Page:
Politicians are too incompetent to be trusted with our money: This is more an excuse than a good reason against taxation. The point of democracy is to be able to vote out politicians that are deemed incompetent. It is true that sometimes politicians get it wrong, but not all of them are incompetent all the time.
I object to how much I pay. Why should I pay more than those who earn less? This is the issue of progressive taxation, which is already in place in most countries. For example, in the UK, you can earn up to a certain amount without paying any tax. After that, you pay at a basic rate of 20%; reach the next threshold and you pay 40%; beyond the next one you pay 45% (in Scotland there are more bands and slightly different rates). What are the justifications for this? One is that if you are earning a lot of money, you should pay more, as you are in a country that enabled you to earn a lot of money. Think about Bill Gates: what would have happened if he had been born in Zimbabwe? It seems fair that those who had the good fortune to be born in a society that enabled them to become wealthy should make a greater contribution to support such a society. Furthermore, wealth cannot be fully justified by personal merit – it is often, at least partly, due to luck and progressive taxation counters this in order to get everybody closer to the ideal of equal opportunities. Finally, allowing an inequality gap to widen too much is not good for the economy and society as a whole, as we have seen above. Still, it may be worth considering a possible caveat to this in the case of individuals who make unique social contributions. For example, Tim Berners-Lee, who invented the World Wide Web, made such a great contribution to society that whatever he earned would seem justified (he actually didn’t make much money from the web, as he made his invention freely available, but this is beside the point). This is an argument that Ayn Rand used, and for once is not completely off the rails as her ‘philosophy’ usually is. After all, we don’t want to discourage exceptional inventors, scientists, artists and the like. For this reason, we suggest that tax relief should be available for individuals, where it is justified by their achievements and social contributions, and also by any special needs that they may have: for example, they may not be able to go to a local park or supermarket, as most people can, without being bothered by others; they may even need bodyguards and security. More specifically, a virtuoso musician may need to have space in which to practice that is shielded from any outside noise. All these may be quite expensive. That said, we should bear in mind that such people are exceptions. The vast majority do not belong to this category. Take those who make huge sums on Wall Street or in the City by gambling with (usually) our money. The only real contributions to society that they make are through paying taxes. So, there is no need for them to be excused or receive special treatment.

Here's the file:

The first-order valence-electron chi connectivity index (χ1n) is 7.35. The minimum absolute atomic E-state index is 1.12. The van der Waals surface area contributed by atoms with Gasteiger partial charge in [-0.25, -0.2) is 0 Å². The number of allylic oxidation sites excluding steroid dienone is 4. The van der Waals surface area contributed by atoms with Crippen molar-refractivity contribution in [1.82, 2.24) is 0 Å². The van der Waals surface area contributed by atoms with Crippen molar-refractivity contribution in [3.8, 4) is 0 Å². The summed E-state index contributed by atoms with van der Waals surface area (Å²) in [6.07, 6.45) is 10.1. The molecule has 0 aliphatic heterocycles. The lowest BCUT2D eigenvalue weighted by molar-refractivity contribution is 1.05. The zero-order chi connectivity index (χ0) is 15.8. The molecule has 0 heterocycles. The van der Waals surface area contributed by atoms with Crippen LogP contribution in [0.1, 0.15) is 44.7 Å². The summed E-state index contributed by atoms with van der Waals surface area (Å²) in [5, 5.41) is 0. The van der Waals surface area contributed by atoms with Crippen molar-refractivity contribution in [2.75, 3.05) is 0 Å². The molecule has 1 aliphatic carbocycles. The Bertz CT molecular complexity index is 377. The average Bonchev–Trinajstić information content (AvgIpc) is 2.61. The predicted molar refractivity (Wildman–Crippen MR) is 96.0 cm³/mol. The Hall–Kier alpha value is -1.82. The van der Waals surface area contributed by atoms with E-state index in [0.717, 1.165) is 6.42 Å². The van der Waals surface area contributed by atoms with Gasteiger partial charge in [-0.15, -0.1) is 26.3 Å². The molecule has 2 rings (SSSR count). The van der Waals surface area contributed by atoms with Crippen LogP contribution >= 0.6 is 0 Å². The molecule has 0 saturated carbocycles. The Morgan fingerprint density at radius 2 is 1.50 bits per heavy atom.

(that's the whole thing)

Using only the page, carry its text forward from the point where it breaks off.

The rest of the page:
High taxes will hamper productivity as they will reduce motivation. Actually, psychological research shows that money is not a good long-term motivator. In fact, larger financial incentives lead to poorer performance on almost anything but the most rudimentary tasks. People perform best when they are given the freedom to direct their own work, the opportunity to improve their skills, and when they feel that their work has meaning and purpose (Dietz & O’Neill, 2013, p.93). These are greater motivators as we don’t get accustomed to them as we do to money.
High taxes for the rich will slow economic growth. This is a frequently used trope that blatantly ignores all the evidence to the contrary: inequality actually slows economic growth. In 2012, Alan Krueger, chairman of President Obama’s Council of Economic Advisers, concluded that there was “little empirical support [in the US] for the claim that reducing the progressivity of the tax code has spurred economic growth, business formation or job growth.” And this does not apply only to the US. An analysis of data across 18 OECD countries disputes the claim that low taxes on the rich raise productivity and economic growth. Our economy may be growing more slowly because we are taxing the rich too little, not too much. As already argued, redistributing income stimulates the economy more because that income is more likely to be put back into the real economy. To put it simply, 99 people are likely to buy more pairs of jeans than one person. As a result, according to Mark Zandi, chief economist for Moody’s, a dollar in various tax cuts would add between $0.27 and $1.29 to economic growth, while a dollar in unemployment benefits gives the economy a boost of $1.63 and a dollar of food stamps $1.73. Even the IMF acknowledges that higher income tax rates for the wealthy would help reduce inequality without having an adverse impact on growth.